Mentoring: An Offer You Can’t (or shouldn’t) Refuse
On Monday I wrote about the importance of mentoring. Today I’d like to illustrate. A November 2008 report by former Superior Court Chief Justice Patrick LeSage and University of Toronto law professor (now Superior Court Justice) Michael Code questioned the adequacy of sanctions for courtroom misconduct.
Up until recently, judges had two options to deal with inappropriate behaviour in the courtroom: a finding of contempt or referral to the Law Society of Upper Canada for possible disciplinary action. Out of the Code/LeSage report has come the recommendation and recent implementation of mentoring as a third option for behaviour not serious enough to merit disciplinary action.
Mentoring has traditionally been a learning mechanism that is completely voluntary, in that it is sought out and arranged by mentor and mentee on a more or less informal basis. Mentoring is taken to the next level with the new LSUC Mentoring Referral Protocols, which invite Ontario Court and Superior Court judges to identify lawyers in need of mentoring.
Requests go to LSUC’s CEO, Malcom Heins. If mentoring is considered an appropriate response, the lawyer will receive a letter identifying the impugned behaviour together with a consent form. If the lawyer accepts mentoring, he or she will be referred to the Advocates Society, the Criminal Lawyers Association or the Ministry of the Attorney General to be paired with an appropriate mentor in his or her area of practice. For more information see this article in The Lawyer’s Weekly.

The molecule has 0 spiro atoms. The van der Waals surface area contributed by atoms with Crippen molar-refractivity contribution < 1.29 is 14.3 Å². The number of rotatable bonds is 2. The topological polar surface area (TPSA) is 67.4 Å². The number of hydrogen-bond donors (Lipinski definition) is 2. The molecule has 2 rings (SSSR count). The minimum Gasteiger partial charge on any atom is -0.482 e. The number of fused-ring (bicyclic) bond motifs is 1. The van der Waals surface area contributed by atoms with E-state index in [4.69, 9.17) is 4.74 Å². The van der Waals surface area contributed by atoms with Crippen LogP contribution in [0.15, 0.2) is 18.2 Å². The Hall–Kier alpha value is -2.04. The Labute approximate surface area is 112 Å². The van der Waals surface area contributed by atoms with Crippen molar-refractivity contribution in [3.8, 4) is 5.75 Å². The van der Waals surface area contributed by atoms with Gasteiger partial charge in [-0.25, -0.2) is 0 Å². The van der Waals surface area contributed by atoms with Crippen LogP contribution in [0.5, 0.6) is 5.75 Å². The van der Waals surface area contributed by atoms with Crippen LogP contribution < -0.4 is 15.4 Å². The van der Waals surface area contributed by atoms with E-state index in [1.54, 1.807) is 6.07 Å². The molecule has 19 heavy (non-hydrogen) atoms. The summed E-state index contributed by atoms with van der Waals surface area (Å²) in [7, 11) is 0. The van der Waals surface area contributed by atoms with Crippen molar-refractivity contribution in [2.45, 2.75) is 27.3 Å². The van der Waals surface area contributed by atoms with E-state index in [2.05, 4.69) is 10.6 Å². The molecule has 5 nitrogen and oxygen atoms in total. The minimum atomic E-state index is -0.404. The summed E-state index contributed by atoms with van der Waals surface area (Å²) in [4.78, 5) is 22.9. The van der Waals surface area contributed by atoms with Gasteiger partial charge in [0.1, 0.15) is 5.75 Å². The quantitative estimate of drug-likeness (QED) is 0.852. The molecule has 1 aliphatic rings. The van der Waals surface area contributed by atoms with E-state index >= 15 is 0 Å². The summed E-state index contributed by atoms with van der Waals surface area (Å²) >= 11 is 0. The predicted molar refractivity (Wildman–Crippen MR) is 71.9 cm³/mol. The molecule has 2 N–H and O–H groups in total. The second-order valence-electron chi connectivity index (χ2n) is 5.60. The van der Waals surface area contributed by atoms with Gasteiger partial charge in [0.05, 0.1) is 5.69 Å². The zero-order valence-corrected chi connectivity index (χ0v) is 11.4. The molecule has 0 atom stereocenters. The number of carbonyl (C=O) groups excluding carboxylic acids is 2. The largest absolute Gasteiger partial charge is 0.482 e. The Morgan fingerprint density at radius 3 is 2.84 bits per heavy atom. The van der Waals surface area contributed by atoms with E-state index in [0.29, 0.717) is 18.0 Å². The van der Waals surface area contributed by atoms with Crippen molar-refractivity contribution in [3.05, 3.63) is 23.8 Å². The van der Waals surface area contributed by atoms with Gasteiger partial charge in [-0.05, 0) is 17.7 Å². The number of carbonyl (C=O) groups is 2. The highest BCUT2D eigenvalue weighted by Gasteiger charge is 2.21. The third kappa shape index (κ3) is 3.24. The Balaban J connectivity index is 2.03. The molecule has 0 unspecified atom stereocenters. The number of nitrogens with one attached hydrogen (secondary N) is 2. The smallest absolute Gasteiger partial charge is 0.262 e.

Many legal organizations offer mentoring on a casual, as needed or ongoing basis. Here are some for your reference, should you wish to be a mentee or a mentor:
- The Advocates’ Society
- The Criminal Lawyers’ Association
- The Law Society of Upper Canada
- The Ontario Bar Association
- The Women’s Law Association of Ontario
It is worth noting that although our regulator has reponsibility for those amongst us who do not act as we should, LSUC’s Mentorship Program extends far beyond the Mentoring Referral Protocols. It is comprised of three initiatives that match volunteer lawyers with those interested in becoming lawyers; students-at-law to provide assistance and advice with their careers; and practising lawyers in general need of advice.
Sharon Davis – Click here for more information on Sharon Davis.